Social Security Disability FAQs

Social Security disability coverage provides a crucial source of income for some of the most disabled individuals in the country. Unlike benefits for retirees, disability benefits go towards supporting individuals regardless of their age, so long as they meet the strict requirements set up by the Social Security Administration.
Individuals seeking Social Security for disabilities must go through an application process. The Social Security Administration will then decide whether the individual qualifies to receive benefits. If the individual is rejected, an appeals process exists in which the denied individual may challenge the decision.

Who qualifies for Social Security Disability Coverage?

In order to qualify for Social Security disability coverage, and individual must meet the definition for disabled under the Social Security Act (SSA). Under the act, a person is disabled if they:

  • Have a severe medical condition
  • The medical condition is expected to continue for at least one year, or lead to the individual’s death
  • The individual cannot do the work they did before because of their condition
  • The individual cannot adjust to a new type of work as a result of their condition

How much money do individuals on disability collect?

The average payment for a person on Social Security disability was $1,165 a month in 2015 according to the Social Security Administration. This amounts to just $13,980 dollars a year.

How do I apply for Social Security disability benefits?

You can apply for disability benefits online, by phone or at a Social Security office. You will need to have information about yourself, your family, your previous employment, your medical condition, past settlements or workers’ compensation claims, and certain original documents such as your birth certificate.

What happens after I apply?

After you complete your application, the Social Security Administration will process it, and might contact you if they need additional documents or information, or if you might be able to seek benefits from a spouse, or use the coverage you get in order to care for family members. Once they have completed your application, they will contact you with a decision on whether you qualify for disability.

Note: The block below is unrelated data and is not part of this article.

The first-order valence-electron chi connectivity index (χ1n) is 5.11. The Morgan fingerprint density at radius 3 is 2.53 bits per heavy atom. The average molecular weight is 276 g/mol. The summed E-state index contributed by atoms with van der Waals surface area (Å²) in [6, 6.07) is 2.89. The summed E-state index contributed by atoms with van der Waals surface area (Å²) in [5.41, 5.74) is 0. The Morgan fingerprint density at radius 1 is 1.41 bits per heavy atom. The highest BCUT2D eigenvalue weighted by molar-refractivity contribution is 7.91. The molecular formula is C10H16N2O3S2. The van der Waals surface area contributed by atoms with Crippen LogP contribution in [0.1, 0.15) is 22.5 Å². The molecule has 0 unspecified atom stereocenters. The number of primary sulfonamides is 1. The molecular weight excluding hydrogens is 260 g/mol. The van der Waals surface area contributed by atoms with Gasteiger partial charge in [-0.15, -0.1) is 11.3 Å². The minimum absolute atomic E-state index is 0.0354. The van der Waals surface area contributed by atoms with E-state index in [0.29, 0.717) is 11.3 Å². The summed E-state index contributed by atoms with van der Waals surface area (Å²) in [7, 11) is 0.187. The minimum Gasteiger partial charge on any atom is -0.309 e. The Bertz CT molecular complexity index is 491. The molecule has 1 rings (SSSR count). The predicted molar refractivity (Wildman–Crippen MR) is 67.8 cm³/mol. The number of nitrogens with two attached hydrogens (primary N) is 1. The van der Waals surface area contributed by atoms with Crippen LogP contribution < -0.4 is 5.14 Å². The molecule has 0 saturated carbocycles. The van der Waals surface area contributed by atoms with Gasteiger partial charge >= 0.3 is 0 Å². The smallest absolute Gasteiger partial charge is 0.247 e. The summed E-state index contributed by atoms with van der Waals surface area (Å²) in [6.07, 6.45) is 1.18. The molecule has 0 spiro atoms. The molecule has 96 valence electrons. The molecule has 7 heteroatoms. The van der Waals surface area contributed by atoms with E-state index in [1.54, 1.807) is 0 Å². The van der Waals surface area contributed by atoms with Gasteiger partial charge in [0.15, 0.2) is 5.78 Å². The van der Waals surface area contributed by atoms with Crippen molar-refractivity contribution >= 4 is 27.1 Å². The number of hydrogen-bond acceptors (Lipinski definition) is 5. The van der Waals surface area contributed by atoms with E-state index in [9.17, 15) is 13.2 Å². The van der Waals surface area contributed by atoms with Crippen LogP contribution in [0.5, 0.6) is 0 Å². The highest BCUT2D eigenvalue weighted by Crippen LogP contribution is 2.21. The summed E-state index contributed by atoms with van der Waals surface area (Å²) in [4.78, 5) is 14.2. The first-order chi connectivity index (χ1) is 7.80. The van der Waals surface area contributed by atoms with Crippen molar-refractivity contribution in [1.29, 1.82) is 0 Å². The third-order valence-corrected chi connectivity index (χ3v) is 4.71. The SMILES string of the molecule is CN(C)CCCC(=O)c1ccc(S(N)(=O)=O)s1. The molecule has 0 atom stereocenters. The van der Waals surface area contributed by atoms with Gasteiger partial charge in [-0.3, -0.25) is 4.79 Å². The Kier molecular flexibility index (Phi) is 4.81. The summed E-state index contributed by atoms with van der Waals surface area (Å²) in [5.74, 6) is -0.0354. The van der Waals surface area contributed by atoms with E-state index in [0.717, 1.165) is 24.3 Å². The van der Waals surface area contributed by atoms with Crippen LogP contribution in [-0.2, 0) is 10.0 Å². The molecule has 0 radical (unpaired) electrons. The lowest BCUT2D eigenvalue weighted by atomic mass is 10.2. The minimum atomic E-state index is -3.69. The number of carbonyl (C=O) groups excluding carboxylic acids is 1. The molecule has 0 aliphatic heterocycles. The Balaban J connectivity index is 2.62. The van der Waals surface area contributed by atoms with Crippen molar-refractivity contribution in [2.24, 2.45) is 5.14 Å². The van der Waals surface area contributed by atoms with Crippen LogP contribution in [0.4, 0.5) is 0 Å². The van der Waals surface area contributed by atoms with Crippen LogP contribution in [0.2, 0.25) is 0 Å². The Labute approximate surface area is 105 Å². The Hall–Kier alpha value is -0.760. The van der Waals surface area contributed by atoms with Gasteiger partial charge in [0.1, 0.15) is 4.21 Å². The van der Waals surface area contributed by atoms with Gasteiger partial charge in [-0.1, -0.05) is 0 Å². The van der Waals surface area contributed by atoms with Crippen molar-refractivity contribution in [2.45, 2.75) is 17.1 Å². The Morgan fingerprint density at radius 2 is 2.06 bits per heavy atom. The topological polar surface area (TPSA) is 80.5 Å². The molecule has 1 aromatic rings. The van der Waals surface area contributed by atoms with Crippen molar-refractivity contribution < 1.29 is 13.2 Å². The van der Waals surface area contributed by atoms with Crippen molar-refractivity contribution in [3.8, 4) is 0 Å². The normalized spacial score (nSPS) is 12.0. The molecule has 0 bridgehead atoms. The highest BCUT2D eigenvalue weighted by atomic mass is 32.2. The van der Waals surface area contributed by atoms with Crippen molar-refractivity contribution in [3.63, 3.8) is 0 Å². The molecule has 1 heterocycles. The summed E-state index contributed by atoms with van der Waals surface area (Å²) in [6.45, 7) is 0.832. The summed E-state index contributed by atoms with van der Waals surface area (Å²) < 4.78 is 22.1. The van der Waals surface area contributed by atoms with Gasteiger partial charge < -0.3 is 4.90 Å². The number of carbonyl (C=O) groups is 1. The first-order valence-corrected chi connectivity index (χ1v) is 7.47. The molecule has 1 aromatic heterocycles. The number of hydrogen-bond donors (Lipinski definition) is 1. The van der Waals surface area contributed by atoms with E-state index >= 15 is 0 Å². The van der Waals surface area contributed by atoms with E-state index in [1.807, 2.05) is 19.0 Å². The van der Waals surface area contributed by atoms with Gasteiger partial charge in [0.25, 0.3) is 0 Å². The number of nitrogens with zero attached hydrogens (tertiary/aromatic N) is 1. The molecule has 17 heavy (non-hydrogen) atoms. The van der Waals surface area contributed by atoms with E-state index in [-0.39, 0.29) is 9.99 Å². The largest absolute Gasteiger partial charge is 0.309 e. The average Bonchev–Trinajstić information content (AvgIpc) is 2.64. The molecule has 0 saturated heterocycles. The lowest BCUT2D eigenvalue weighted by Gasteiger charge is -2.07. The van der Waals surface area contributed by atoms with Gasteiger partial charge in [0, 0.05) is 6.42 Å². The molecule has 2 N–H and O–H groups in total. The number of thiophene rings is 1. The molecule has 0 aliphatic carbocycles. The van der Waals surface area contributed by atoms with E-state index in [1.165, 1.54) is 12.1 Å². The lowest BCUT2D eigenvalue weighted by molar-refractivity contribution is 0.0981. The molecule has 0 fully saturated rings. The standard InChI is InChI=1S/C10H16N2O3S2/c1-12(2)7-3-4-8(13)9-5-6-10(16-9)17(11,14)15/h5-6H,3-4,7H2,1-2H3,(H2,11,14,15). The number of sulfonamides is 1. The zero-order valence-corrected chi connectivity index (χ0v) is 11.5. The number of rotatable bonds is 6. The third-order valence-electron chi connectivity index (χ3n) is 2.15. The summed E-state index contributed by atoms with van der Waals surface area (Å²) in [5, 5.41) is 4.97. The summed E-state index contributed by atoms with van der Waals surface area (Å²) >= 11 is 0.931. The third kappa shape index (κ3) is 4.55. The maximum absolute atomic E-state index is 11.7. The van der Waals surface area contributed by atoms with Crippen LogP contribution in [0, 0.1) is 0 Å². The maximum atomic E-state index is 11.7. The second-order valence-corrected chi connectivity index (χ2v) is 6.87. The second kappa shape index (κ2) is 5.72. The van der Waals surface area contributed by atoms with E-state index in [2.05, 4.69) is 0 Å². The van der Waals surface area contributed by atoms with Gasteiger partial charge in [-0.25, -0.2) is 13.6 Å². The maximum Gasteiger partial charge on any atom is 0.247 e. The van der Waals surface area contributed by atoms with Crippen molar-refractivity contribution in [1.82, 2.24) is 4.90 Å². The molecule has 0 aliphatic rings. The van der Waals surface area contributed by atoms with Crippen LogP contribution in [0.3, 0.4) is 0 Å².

What happens if I am denied disability coverage, but I think I should have been approved?

If you are denied coverage, you may file an appeal. This can be done online, or at your Social Security office, you can also call to get the necessary forms. The appeal usually takes a few weeks or more to be processed.

If you are still denied benefits following the initial appeal, you may take your claim to a hearing in front of an Administrative Law Judge (ALJ). If this is not successful, you can file an appeal with the federal court.

Once you reach the ALJ stage of the process things can get more difficult and take much more time. While many claimants do not seek representation for the first appeal filed directly to the Social Security Administration, once the claim goes in front of an ALJ, the vast majority of claimants seek out the assistance of an attorney or other representative. Seeking help even with the initial appeal might be a prudent decision, and claimants assisted by experienced disability attorneys statistically have much higher rates of success in being approved for benefits at the ALJ level.

What if I am on Social Security for a disability, but I would like to try going back to work?

If you are receiving Social Security for disabilities, but think you might be ready to return to work, you might be afraid of losing your benefits. Perhaps you are not sure whether you will actually be able to work, but would like to give it a try, or think you might be able to go back, but are afraid that it will cause you to lose your health care. In these cases the Social Security Administration has a program called “Ticket to Work.” This program can allow you to continue health benefits, and possibly continue receiving cash while you go back to work. The program can provide protection for you if you find that your disability prevents you from working again.

Contact Stern Law, PLLC for A Free Consultation

At Stern Law, PLLC, we have compassionate and caring attorneys ready to work with you on your disability related legal matters. Contact Stern Law, PLLC today at (844) 808-7529 for a free consolation with an experienced disability attorney.

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